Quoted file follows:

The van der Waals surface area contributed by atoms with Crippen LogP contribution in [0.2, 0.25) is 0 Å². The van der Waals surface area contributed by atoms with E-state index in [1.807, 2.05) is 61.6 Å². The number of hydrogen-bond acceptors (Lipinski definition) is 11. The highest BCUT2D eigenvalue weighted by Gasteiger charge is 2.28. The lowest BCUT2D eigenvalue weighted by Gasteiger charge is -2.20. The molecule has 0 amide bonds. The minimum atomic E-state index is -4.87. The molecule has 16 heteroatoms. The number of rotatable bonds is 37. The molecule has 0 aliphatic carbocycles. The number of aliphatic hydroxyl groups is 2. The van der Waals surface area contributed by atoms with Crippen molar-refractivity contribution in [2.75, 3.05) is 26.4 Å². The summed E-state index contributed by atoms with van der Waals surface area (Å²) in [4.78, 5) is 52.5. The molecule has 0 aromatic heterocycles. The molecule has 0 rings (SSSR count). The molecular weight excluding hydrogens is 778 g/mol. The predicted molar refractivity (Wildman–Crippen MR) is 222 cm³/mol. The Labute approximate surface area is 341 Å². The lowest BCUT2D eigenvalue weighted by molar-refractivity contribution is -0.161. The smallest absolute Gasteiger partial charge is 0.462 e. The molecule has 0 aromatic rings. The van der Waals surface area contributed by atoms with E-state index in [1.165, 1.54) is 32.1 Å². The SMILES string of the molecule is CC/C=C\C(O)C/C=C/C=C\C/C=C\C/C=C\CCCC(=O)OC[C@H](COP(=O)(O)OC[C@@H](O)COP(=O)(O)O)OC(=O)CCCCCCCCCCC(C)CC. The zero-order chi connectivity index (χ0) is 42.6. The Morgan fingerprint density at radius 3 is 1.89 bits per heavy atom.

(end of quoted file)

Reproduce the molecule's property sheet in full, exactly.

The van der Waals surface area contributed by atoms with Crippen LogP contribution in [0.2, 0.25) is 0 Å². The van der Waals surface area contributed by atoms with E-state index in [1.807, 2.05) is 61.6 Å². The number of hydrogen-bond acceptors (Lipinski definition) is 11. The highest BCUT2D eigenvalue weighted by Gasteiger charge is 2.28. The lowest BCUT2D eigenvalue weighted by Gasteiger charge is -2.20. The molecule has 0 amide bonds. The minimum atomic E-state index is -4.87. The molecule has 16 heteroatoms. The number of rotatable bonds is 37. The molecule has 0 aliphatic carbocycles. The number of aliphatic hydroxyl groups is 2. The van der Waals surface area contributed by atoms with Crippen molar-refractivity contribution in [2.75, 3.05) is 26.4 Å². The summed E-state index contributed by atoms with van der Waals surface area (Å²) in [4.78, 5) is 52.5. The molecule has 0 aromatic heterocycles. The molecule has 0 rings (SSSR count). The molecular weight excluding hydrogens is 778 g/mol. The predicted molar refractivity (Wildman–Crippen MR) is 222 cm³/mol. The Labute approximate surface area is 341 Å². The lowest BCUT2D eigenvalue weighted by molar-refractivity contribution is -0.161. The smallest absolute Gasteiger partial charge is 0.462 e. The molecule has 0 aromatic rings. The van der Waals surface area contributed by atoms with E-state index in [1.165, 1.54) is 32.1 Å². The SMILES string of the molecule is CC/C=C\C(O)C/C=C/C=C\C/C=C\C/C=C\CCCC(=O)OC[C@H](COP(=O)(O)OC[C@@H](O)COP(=O)(O)O)OC(=O)CCCCCCCCCCC(C)CC. The zero-order chi connectivity index (χ0) is 42.6. The Morgan fingerprint density at radius 3 is 1.89 bits per heavy atom.